Dr. Angela Hall: How to maintain mental health in the workplace, even in the midst of a pandemic

May 11, 2020 - Liz Schondelmayer

With most of our jobs comes a certain level of stress. Between work that needs to be done and deadlines that need to be met, most of us have felt pressure and strain at some point in our professional lives. Especially given the current COVID-19 crisis, many employees are feeling this stress now. 

However, too much stress can take a serious toll on employees’ mental health, ultimately leading to burnout, exhaustion and severe health concerns. Michigan State University social scientists and Human Resources and Labor Relations expert Dr. Angela Hall (pictured left) discusses ways employees and employers can create a positive work environment where mental health is prioritized - whether employees are in the workplace or working from home.

Mental health, work and COVID-19

The current COVID-19 pandemic has added another dimension to workplace stress, causing many workers to relocate while those deemed “essential” to face potentially dangerous conditions. In the midst of the crisis, Dr. Hall urges employers and bosses to check in with their employees while providing the utmost empathy and flexibility. 

For essential employees, Dr. Hall advises leadership to “make sure that necessary safety materials are readily available. Personal protective equipment, hand sanitizer, face masks and proper social distancing measures are a must.”

“If your people are working remotely, don't forget about them,” Dr. Hall adds. “Check in on them for business purposes, but also check in on them for a friendly hello as well. Be a resource. And remember the social side of things - human beings are social creatures, and doing things like a virtual happy hour or an employee pet show will keep people connected.”

For employees

Your work and your mental health are innately connected. According to Dr. Hall, our job is central to our sense of identity. “The means that when we're doing well at our jobs, we feel better about ourselves,” says Dr. Hall. “But it also goes the other way around.”

Dr. Hall frames the connection between work and mental health in the context of the Theory of Conservation of Resources, which states that our mental energy is finite. “This means that the mental energy you devote to work, you can't give to other things, like taking care of your family members or taking care of yourself,” Dr. Hall explains.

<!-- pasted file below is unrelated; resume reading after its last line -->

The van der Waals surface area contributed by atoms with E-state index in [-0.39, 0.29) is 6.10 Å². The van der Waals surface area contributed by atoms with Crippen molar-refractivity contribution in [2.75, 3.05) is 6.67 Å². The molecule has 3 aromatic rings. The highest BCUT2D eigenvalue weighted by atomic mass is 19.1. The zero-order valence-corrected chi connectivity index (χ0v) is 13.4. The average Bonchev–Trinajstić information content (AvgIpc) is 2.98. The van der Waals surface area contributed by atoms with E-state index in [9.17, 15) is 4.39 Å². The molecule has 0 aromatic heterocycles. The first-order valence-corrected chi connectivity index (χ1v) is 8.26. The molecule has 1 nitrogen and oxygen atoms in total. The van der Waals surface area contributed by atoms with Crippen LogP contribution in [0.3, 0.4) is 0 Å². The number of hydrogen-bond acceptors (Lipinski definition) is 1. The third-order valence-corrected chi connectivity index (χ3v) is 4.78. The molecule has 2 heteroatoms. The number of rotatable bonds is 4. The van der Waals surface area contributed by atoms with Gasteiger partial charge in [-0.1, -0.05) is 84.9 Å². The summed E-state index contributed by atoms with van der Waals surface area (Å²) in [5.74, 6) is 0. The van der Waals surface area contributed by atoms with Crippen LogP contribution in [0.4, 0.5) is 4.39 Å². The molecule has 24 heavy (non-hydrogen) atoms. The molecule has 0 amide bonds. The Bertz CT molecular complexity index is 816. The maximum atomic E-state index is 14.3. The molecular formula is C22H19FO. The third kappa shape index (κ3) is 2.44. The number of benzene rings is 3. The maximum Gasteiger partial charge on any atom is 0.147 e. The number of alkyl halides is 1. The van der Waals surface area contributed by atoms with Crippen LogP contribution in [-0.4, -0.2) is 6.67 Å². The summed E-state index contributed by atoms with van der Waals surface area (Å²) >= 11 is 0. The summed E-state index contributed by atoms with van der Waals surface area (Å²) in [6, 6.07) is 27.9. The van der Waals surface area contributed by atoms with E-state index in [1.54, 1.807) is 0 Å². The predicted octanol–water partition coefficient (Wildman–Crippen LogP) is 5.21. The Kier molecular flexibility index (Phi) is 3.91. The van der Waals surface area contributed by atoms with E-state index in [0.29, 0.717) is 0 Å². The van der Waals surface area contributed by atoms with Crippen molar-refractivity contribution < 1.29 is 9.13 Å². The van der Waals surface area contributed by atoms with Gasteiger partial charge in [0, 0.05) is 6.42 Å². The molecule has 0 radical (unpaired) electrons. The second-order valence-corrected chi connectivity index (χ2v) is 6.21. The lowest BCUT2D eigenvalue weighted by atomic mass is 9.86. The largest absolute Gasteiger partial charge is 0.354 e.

Feeling too much stress and exerting too much mental energy at work can lead to burnout for employees and make it impossible for them to keep up with important aspects of their personal lives, which will thus increase stress at work.

The consequence of this cycle? According to Dr. Hall, this can lead to a decrease in productivity, an increase in tardiness and absences and possible serious health consequences resulting from stress, strain and exhaustion. 

For employees struggling with workplace stress and subsequent mental health decline, Dr. Hall shares some advice for addressing the issue with workplace leadership. “First of all, if an employee is willing to disclose a mental health issue, they need to realize that they don't have to disclose more information than they’re comfortable with,” says Dr. Hall. “They can just give the minimum context needed to explain why they’re requesting an accommodation.”

Dr. Hall also emphasizes that getting help sooner is better. “Employees should go to their bosses sooner rather than later when they're starting to see that their mental health is impacting their performance,” advises Dr. Hall. 

She also recommends reaching out to the human resource department to find if there are any mental health resources  available through the company, as many offer support for employees who are seeking services. 

For employers

As a caveat to her advice for employees, Dr. Hall emphasizes the importance of leadership to be accessible and approachable for mental health concerns, as discrimination and stigma still exist against people with mental health issues - despite the inclusion of mental illnesses in the Americans with Disabilities Act.

For leadership looking to take a proactive approach to employee mental health, Dr. Hall shares ways that employers can recognize burnout in employees before the employee initiates the conversation. “If you're seeing any changes in behavior, reduction in productivity or quality of work, absences, calling in sick, being late, having unexplained gaps, running late on assignments, those are all indicators that an employee may have some underlying mental health struggles,” says Dr. Hall.

To avoid burnout entirely, Dr. Hall suggests allowing employees to structure and organize their own work projects, giving them the opportunity to socialize during their workday and making sure they have the necessary tools and resources to complete the tasks assigned to them to avoid unneeded stress.

Most importantly, Dr. Hall recommends that those in leadership ascribe to the Yerkes-Dodson Law, which is a concept in the psychology field stating that the employees perform best when they are under the perfect amount of stress - enough to keep them motivated and productive, but not so much that they burnout. 

“Employers should apply enough stress to get their employees to peak performance, but if they’re a good leader, they will be able to recognize when the employee has reached that plateau and stop increasing the pressure,” explains Dr. Hall.

Above all, according to Dr. Hall, mental health in the workplace comes down to communication and empathy - voicing and understanding mental health needs, and creating a flexible, supportive atmosphere for work teams to flourish.